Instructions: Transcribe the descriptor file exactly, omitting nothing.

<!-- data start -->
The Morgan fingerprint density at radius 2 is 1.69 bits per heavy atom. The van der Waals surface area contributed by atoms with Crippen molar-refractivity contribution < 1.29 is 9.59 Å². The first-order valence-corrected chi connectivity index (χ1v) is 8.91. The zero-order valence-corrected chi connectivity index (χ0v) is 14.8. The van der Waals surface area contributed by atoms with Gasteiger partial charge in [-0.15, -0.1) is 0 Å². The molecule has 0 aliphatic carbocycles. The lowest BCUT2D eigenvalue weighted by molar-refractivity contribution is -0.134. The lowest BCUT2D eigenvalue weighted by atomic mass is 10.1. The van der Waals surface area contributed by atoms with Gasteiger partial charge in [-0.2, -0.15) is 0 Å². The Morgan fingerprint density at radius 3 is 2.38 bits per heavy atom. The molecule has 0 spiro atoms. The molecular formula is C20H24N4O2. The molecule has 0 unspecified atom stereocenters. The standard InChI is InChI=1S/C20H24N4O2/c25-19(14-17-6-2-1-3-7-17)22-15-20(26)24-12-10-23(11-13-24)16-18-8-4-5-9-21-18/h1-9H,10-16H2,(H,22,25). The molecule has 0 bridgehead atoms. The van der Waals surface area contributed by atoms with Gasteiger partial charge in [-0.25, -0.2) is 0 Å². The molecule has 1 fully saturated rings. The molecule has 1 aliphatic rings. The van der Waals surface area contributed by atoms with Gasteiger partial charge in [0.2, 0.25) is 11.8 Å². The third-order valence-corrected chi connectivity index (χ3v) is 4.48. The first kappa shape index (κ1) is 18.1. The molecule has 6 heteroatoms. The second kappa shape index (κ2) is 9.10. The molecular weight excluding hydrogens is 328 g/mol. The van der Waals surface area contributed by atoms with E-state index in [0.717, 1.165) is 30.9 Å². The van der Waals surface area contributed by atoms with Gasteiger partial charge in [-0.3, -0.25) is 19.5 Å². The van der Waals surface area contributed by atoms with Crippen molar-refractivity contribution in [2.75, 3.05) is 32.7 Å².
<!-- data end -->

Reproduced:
The Morgan fingerprint density at radius 2 is 1.69 bits per heavy atom. The van der Waals surface area contributed by atoms with Crippen molar-refractivity contribution < 1.29 is 9.59 Å². The first-order valence-corrected chi connectivity index (χ1v) is 8.91. The zero-order valence-corrected chi connectivity index (χ0v) is 14.8. The van der Waals surface area contributed by atoms with Gasteiger partial charge in [-0.15, -0.1) is 0 Å². The molecule has 0 aliphatic carbocycles. The lowest BCUT2D eigenvalue weighted by molar-refractivity contribution is -0.134. The lowest BCUT2D eigenvalue weighted by atomic mass is 10.1. The van der Waals surface area contributed by atoms with Gasteiger partial charge in [-0.2, -0.15) is 0 Å². The Morgan fingerprint density at radius 3 is 2.38 bits per heavy atom. The molecule has 0 spiro atoms. The molecular formula is C20H24N4O2. The molecule has 0 unspecified atom stereocenters. The standard InChI is InChI=1S/C20H24N4O2/c25-19(14-17-6-2-1-3-7-17)22-15-20(26)24-12-10-23(11-13-24)16-18-8-4-5-9-21-18/h1-9H,10-16H2,(H,22,25). The molecule has 0 bridgehead atoms. The van der Waals surface area contributed by atoms with Gasteiger partial charge in [-0.25, -0.2) is 0 Å². The molecule has 1 fully saturated rings. The molecule has 1 aliphatic rings. The van der Waals surface area contributed by atoms with Gasteiger partial charge in [0.2, 0.25) is 11.8 Å². The third-order valence-corrected chi connectivity index (χ3v) is 4.48. The first kappa shape index (κ1) is 18.1. The molecule has 6 heteroatoms. The second kappa shape index (κ2) is 9.10. The molecular weight excluding hydrogens is 328 g/mol. The van der Waals surface area contributed by atoms with E-state index in [0.717, 1.165) is 30.9 Å². The van der Waals surface area contributed by atoms with Gasteiger partial charge in [-0.3, -0.25) is 19.5 Å². The van der Waals surface area contributed by atoms with Crippen molar-refractivity contribution in [2.75, 3.05) is 32.7 Å².